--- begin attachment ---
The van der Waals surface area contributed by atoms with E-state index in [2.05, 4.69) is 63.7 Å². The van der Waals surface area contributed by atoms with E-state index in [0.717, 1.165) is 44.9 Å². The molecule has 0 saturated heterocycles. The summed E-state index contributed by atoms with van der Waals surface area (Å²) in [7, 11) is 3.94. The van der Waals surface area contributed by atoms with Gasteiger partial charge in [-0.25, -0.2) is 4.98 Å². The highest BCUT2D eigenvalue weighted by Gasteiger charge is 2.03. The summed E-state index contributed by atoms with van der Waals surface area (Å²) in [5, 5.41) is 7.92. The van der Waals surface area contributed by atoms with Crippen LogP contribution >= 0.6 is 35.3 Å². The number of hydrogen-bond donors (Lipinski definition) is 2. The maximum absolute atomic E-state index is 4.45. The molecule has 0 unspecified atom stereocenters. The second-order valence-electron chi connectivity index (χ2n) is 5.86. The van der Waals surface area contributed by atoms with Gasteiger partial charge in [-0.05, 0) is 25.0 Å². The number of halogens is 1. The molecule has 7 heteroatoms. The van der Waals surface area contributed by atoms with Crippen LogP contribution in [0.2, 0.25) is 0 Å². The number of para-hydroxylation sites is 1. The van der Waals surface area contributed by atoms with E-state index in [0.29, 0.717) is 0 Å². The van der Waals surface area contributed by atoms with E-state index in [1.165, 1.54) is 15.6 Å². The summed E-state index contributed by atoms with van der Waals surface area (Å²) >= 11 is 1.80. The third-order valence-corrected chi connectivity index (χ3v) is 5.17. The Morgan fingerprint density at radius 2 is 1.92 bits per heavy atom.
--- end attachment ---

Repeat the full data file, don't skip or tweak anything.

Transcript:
The van der Waals surface area contributed by atoms with E-state index in [2.05, 4.69) is 63.7 Å². The van der Waals surface area contributed by atoms with E-state index in [0.717, 1.165) is 44.9 Å². The molecule has 0 saturated heterocycles. The summed E-state index contributed by atoms with van der Waals surface area (Å²) in [7, 11) is 3.94. The van der Waals surface area contributed by atoms with Gasteiger partial charge in [-0.25, -0.2) is 4.98 Å². The highest BCUT2D eigenvalue weighted by Gasteiger charge is 2.03. The summed E-state index contributed by atoms with van der Waals surface area (Å²) in [5, 5.41) is 7.92. The van der Waals surface area contributed by atoms with Crippen LogP contribution >= 0.6 is 35.3 Å². The number of hydrogen-bond donors (Lipinski definition) is 2. The maximum absolute atomic E-state index is 4.45. The molecule has 0 unspecified atom stereocenters. The second-order valence-electron chi connectivity index (χ2n) is 5.86. The van der Waals surface area contributed by atoms with Gasteiger partial charge in [-0.05, 0) is 25.0 Å². The number of halogens is 1. The molecule has 7 heteroatoms. The van der Waals surface area contributed by atoms with Crippen LogP contribution in [0.2, 0.25) is 0 Å². The number of para-hydroxylation sites is 1. The van der Waals surface area contributed by atoms with E-state index in [0.29, 0.717) is 0 Å². The van der Waals surface area contributed by atoms with E-state index in [1.165, 1.54) is 15.6 Å². The summed E-state index contributed by atoms with van der Waals surface area (Å²) >= 11 is 1.80. The third-order valence-corrected chi connectivity index (χ3v) is 5.17. The Morgan fingerprint density at radius 2 is 1.92 bits per heavy atom.